Today's Square

Today, the square often hosts open-air concerts and festivals, as well as political demonstrations. The south side of the square is a popular ice skating spot.

There is a metro station under Place de la Bastille, and it can be reached by lines 1, 5 and 8. In fact, it was during the excavation of the area for the construction of the metro station that some sections of the foundations of the old fortress were discovered, which can be found in the park at Place Henri -Galli, located near Henry IV Boulevard.

Demonstration in Place de la Bastille

Behind the square there is a pier for pleasure boats. It is located on the first section of the Canal Saint-Martin, which begins on the River Seine. There are many different types of walkingboats, river boats. It is possible to take a short canal cruise from the Bassin de l'Arsenal, which passes through the tunnels under the old foundations of the fortress and the square itself. The boat then goes outside and passes through several locks before reaching Bassin. This is an unusual way to look at such a landmark of Paris as Place de la Bastille from a completely different angle.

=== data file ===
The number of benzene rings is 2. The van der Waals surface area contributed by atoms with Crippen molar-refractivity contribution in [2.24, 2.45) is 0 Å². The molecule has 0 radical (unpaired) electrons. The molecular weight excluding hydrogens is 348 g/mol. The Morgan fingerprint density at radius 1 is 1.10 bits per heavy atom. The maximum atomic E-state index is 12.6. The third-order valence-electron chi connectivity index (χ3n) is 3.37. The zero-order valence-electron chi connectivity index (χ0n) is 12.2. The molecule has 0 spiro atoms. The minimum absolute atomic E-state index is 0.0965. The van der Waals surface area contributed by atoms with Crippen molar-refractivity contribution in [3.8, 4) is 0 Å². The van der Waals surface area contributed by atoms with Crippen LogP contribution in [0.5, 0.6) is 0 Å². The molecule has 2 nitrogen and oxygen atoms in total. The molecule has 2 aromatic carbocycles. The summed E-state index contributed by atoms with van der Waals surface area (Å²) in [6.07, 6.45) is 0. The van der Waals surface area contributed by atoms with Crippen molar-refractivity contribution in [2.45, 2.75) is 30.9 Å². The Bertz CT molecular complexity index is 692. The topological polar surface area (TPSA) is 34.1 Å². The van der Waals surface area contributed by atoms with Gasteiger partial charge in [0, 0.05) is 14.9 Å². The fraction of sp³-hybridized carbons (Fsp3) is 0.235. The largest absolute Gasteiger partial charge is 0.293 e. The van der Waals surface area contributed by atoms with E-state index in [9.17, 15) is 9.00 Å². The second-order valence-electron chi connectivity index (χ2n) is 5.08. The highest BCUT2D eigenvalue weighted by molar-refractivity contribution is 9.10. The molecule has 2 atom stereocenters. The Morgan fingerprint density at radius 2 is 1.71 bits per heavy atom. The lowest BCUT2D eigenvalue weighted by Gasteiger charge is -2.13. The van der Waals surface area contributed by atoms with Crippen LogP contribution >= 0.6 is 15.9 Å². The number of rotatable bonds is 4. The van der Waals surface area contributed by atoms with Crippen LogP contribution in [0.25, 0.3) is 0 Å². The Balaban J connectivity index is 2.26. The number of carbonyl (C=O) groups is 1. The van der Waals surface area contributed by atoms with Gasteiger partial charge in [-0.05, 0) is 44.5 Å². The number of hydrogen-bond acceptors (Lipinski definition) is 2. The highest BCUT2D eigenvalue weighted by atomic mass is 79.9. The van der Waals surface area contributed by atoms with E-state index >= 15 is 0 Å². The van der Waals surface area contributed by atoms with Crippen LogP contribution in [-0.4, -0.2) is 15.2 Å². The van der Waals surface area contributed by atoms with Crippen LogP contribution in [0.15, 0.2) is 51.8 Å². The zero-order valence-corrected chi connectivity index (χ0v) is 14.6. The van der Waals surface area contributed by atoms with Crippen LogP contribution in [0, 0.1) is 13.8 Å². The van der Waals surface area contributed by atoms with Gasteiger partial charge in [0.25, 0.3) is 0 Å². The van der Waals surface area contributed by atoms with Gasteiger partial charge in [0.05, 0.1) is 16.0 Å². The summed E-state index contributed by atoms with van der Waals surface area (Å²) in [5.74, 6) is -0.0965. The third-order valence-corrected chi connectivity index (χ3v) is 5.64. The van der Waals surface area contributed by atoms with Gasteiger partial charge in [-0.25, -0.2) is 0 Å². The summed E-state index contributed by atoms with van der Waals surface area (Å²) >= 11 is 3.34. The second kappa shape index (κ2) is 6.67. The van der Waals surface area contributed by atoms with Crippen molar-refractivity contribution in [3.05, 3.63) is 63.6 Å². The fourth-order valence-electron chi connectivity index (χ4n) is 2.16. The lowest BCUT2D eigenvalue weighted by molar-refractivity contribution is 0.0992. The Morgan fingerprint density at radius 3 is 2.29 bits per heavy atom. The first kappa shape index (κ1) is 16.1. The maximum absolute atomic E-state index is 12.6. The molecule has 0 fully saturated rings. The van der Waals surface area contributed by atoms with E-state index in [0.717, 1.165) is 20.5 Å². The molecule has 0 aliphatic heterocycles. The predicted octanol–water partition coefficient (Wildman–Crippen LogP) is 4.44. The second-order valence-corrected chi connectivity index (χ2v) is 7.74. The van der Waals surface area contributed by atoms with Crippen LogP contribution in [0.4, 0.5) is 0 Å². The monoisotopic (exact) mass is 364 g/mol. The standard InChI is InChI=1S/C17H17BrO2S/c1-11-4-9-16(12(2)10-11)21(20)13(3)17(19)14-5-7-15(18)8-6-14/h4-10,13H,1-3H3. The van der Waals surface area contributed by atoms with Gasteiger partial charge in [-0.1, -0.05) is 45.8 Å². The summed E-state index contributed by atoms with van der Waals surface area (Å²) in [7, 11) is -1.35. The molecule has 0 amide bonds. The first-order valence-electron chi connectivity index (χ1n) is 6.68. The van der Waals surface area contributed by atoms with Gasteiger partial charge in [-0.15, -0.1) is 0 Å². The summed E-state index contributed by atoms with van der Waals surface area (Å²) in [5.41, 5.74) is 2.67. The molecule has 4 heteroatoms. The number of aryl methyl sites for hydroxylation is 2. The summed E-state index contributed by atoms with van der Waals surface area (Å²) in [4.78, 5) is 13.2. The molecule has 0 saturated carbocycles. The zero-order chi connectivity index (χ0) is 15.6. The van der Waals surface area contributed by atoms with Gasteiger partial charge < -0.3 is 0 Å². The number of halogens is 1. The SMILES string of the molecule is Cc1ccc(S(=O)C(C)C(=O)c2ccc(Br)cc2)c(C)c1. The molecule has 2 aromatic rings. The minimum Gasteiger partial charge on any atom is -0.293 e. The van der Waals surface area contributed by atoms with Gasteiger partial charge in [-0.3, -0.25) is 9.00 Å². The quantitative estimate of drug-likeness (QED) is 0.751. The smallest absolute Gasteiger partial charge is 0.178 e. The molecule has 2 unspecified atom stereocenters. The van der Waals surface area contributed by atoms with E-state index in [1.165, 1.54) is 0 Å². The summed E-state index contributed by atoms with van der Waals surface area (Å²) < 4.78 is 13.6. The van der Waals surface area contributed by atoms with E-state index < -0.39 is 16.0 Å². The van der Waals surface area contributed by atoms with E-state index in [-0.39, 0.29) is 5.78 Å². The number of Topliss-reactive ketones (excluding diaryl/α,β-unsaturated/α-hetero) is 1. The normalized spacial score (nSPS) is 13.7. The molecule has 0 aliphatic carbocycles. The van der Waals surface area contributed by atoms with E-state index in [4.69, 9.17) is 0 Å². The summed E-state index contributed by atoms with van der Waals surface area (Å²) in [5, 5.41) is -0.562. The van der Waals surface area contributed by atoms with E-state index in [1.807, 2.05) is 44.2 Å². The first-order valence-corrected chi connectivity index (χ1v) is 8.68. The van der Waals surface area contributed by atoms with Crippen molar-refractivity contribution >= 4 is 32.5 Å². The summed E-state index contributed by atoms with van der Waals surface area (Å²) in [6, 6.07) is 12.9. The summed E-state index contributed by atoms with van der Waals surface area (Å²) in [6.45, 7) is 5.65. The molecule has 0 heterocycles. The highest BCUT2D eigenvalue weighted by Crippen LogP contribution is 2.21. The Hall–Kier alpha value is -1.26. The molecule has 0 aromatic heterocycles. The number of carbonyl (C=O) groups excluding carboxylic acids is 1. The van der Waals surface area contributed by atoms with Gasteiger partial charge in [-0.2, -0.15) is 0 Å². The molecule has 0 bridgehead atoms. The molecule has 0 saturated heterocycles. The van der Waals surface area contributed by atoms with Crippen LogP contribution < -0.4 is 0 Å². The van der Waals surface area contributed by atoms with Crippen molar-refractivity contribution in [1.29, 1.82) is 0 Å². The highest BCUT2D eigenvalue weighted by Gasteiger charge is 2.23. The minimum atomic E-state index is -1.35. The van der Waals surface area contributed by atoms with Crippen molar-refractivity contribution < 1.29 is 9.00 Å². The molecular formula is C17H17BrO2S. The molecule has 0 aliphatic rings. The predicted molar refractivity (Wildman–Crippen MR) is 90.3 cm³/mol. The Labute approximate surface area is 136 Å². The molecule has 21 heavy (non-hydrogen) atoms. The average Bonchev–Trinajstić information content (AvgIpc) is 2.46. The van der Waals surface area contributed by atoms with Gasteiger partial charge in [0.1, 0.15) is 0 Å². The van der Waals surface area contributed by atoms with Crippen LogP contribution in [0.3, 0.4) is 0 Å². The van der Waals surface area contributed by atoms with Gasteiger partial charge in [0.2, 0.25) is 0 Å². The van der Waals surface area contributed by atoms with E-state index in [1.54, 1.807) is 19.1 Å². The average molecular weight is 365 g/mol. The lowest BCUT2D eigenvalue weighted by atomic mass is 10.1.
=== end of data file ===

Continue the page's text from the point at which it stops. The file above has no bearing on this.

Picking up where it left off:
Tourists who prefer to be on land also have something to offer. After leaving the square and turning right from the Opera, and then going to Daumesnil Avenue, you can climb the stairs to the embankment. There is a beautiful garden that was planted along the old railway viaduct, and tourists can walk through it to the Bois de Vincennes.